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Data from: Predicting species’ vulnerability in a massively perturbed system: the fishes of Lake Turkana, Kenya

Citation

Gownaris, Natasha J. et al. (2015), Data from: Predicting species’ vulnerability in a massively perturbed system: the fishes of Lake Turkana, Kenya, Dryad, Dataset, https://doi.org/10.5061/dryad.1qs85

Abstract

Background and Trophic Diversity Study: Lake Turkana is an understudied desert lake shared by Kenya and Ethiopia. This system is at the precipice of large-scale changes in ecological function due to climate change and economic development along its major inflowing river, the Omo River. To anticipate response by the fish community to these changes, we quantified trophic diversity for seven ecological disparate species (Alestes baremose, Hydrocynus forskalli, Labeo horie, Lates niloticus, Oreochromis niloticus, Synodontis schall, and Tilapia zillii) using stable isotopes. Based on their marked morphological differentiation, we postulated that dietary niches of these species would be similar in size but show little overlap. The degree of trophic diversity varied greatly among the species studied, refuting our hypothesis regarding dietary niche size. Oreochromis niloticus and L. niloticus had the highest trophic diversity and significantly larger dietary niches than T. zillii, A. baremose and H. forskalli. Low overlap among the dietary niches of the seven species, with the exception of the synodontid catfish S. schall, is consistent with our second hypothesis. Predicting Species’ Vulnerability: Breeding vulnerability was highest among those species with the lowest trophic diversity. We predict that in suffering two strikes against them, A. baremose, H. forskalli, T. zillii, and L. horie will be most affected by the highly altered Lake Turkana ecosystem and that O. niloticus, L. niloticus and S. schall will be least affected. Low vulnerability among O. niloticus and L. niloticus is promising for the future of the lake’s fishery, but the third most important fishery species (L. horie) will be highly vulnerable to impending ecosystem change. T. zillii should be treated as separate from O. niloticus in the fishery given higher sensitivity and a different ecological role. We see potential for expansion of the fishery for S. schall but don’t recommend the development of a fishery for A. baremose and H. forskalli.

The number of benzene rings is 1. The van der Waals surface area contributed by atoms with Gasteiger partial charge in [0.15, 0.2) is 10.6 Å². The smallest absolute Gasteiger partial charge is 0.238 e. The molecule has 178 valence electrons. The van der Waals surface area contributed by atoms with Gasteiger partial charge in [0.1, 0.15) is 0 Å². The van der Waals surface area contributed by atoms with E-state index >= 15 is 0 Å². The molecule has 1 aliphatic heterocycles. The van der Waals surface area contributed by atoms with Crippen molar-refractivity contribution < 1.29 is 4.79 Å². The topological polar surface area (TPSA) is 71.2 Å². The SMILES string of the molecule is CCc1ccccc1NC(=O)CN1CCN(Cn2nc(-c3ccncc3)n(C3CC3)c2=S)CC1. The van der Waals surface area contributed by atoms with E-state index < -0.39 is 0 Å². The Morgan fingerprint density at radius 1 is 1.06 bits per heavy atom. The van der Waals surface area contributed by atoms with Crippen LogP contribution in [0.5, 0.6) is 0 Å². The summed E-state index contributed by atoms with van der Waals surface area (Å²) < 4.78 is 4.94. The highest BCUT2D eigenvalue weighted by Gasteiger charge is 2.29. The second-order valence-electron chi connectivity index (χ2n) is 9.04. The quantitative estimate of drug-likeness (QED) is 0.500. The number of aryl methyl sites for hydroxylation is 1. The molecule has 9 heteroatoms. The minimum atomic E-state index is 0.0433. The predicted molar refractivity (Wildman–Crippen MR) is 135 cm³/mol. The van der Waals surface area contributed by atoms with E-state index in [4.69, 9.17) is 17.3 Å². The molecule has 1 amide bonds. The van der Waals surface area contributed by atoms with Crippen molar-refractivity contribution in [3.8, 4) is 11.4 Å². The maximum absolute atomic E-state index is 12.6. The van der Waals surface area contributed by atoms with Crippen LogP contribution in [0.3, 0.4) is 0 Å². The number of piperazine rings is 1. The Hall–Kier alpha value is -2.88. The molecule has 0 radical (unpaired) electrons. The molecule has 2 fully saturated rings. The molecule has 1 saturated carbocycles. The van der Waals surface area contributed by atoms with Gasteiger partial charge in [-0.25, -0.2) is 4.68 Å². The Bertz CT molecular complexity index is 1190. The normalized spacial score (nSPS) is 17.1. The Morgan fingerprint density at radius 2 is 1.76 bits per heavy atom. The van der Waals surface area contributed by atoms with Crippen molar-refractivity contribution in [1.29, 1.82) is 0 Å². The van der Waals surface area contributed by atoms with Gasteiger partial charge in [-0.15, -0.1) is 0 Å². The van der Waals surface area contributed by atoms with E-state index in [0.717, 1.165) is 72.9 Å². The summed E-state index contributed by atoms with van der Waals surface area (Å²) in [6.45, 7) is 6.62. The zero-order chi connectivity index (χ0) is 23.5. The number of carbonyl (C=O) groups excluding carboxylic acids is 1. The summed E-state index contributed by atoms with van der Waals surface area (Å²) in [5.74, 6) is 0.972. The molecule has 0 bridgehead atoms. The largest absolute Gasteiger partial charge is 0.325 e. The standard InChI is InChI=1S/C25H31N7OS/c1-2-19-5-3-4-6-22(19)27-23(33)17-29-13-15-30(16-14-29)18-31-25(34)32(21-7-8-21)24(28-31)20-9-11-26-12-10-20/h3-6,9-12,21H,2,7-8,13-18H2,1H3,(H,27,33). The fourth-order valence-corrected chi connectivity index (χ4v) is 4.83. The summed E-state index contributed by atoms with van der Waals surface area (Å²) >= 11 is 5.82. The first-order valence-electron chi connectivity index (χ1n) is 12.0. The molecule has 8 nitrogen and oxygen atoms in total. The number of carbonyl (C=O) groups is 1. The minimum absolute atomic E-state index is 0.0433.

Usage Notes

Location

Kenya